News & Reviews News Wire Analyst: Penny-pinching is behind prolonged service problems at Class I railroads NEWSWIRE

Analyst: Penny-pinching is behind prolonged service problems at Class I railroads NEWSWIRE

By Bill Stephens | May 24, 2019

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Loop Capital Markets
SAN ANTONIO, Texas – Rail service has been poor more often than it’s been good during the past five years because railroads run too lean and get caught short of crews, locomotives, or both and can’t recover quickly from the impact of unexpected events.

So says Rick Paterson, a one-time Australian railroader who is an analyst for Loop Capital Markets.

“A lot of railroads are really very, very fragile,” Paterson says. “And a Hurricane Harvey or a polar vortex are basically a gut punch to these systems.”

The problem is that Class I railroads, mindful of Wall Street’s focus on the operating ratio, try to perfectly match crew and power resources with their current traffic levels, Paterson says. And that leaves railroads with no margin for error.

Paterson, who shared his analysis at the North American Rail Shippers association annual meeting last week, lumps rail service into three categories: bad, good, and truck-like.

Bad service is meltdown mode, when operating metrics fall 10% or more below average and take six to 15 months to recover. Good service is when freight generally arrives on the right day but is neither time-definite nor dependable. Truck-like is “rail utopia,” with day- and time-definite reliability and predictability.

Paterson took each Class I railroad’s average train speed and terminal dwell figures and combined them into a single service metric. Then he plotted this service metric against each railroad’s average since 2010.

His conclusion for the industry as a whole? Over the past five years, only 22% of quarters had good service, while 35% of quarters had poor service. The remaining quarters were a hodge-podge, with no clear trend.

Paterson walked through the metrics for each of the Class I railroads.

“CSX is arguably the best-running railroad in North America right now,” Paterson says, noting that the CSX service composite is currently 41% higher than its historic average.

He noted how CSX stumbled through the first so-called polar vortex in the winter of 2013-14 and then again when CEO E. Hunter Harrison made rapid operational changes amid the shift to Precision Scheduled Railroading in the summer of 2017.

“Hunter Harrison cuts the merchandise network over to PSR without apparently telling anybody, including his own operating people,” Paterson says. “But as usual, he was right and everything worked out and all was forgiven.”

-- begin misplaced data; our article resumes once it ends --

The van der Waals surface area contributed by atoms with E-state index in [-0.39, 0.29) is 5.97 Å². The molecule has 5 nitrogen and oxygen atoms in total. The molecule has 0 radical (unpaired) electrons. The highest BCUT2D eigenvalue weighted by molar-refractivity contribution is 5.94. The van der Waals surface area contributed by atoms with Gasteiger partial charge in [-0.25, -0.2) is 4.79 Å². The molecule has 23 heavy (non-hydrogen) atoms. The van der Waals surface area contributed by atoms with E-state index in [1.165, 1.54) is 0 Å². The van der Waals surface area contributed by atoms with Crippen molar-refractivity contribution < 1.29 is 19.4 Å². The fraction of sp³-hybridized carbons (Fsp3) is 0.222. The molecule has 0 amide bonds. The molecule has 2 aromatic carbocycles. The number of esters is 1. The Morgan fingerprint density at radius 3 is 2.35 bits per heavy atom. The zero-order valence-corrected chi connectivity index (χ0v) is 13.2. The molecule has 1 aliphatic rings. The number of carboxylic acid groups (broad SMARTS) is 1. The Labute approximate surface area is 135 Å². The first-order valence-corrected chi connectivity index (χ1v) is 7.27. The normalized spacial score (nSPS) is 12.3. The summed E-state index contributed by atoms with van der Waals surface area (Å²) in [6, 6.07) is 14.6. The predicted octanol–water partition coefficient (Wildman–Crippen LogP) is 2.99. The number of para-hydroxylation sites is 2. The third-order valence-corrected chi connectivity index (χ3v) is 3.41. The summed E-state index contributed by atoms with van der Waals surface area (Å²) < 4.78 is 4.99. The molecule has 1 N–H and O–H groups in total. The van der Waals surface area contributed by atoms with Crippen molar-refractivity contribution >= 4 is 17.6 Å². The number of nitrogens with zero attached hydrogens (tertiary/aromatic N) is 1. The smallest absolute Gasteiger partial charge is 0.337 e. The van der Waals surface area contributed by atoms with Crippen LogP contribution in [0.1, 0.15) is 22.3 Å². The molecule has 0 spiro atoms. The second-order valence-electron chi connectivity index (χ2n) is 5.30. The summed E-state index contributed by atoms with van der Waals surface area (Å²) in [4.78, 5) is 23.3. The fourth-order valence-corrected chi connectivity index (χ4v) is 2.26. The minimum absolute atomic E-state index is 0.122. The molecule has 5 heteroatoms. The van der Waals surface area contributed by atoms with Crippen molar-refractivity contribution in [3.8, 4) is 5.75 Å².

PSR railroads are more resilient and have provided the most consistent service, Paterson says, singling out Canadian Pacific as the steadiest performer.

Service suffered at all of the Class I railroads during the frigid winter of 2013-14, Paterson notes, but since then the non-PSR railroads experienced deeper, more prolonged, and more frequent service problems.

A PSR exception was Canadian National, which could not handle a 10% surge in volume in late 2017 and has not been the same since. Paterson says he’s willing to give CN a pass since no railroad ever anticipates such a large spike in volume.

Paterson contends that railroads should prepare for more unpredictable weather events. Climate change is likely to produce more extreme flooding, cold snaps, and wildfires that can wreak havoc on operations, he notes.

It’s good news that six of the seven Class I railroads are adopting PSR, Paterson says. After a pair of hurricanes last year, for example, CSX bounced back quickly while NS velocity sank to its lowest levels since the meltdown after the Conrail split two decades ago.

Railroads can maintain an adequate buffer supply of crews and power relatively inexpensively, Paterson says, which would help maintain service levels.

Sooner or later railroads’ pursuit of lower operating ratios will come to an end because they won’t be able to justify above-inflation rate increases, Paterson says. When that day comes, railroads will have no choice but to seek more robust volume growth, which will require more power and crews.

Ultimately, shippers can encourage railroads to provide more consistent service, Paterson says.

First, they can do a better job communicating expected volumes to railroads. Second, they can encourage railroads to reduce locomotive risk by supporting multiple manufacturers. Third, they can help railroads reduce crew risk by supporting an eventual move toward partial autonomous operations.

12 thoughts on “Analyst: Penny-pinching is behind prolonged service problems at Class I railroads NEWSWIRE

  1. The problem isn’t PSR per-se, it that the RRs really don’t know how much “cushion” they have with their resources. The budget process and OR goal dominate. They could model things and have a good idea of how resilient/fragile their operations are, but they are busy doing other things – and the OR push means there are fewer folk on staff to analyze these things. It’s still “here’s the budget – can you do it? (BTW, the right answer is “yes”)”

    The crew problem has been made worse by two things. The hours of service rules that require mandatory days off and the agreements that guarantee a number of starts per month. The first reduces the “cushion” of the existing pools, the second provides great pressure to trim rosters when things are good. PSR is irrelevant to this process, at best, and likely makes it a bit worse. A smoother, more steady state by day of week plane means crew pools can be trimmed a bit more since you don’t need that extra turn or two to cover a day of week bulge.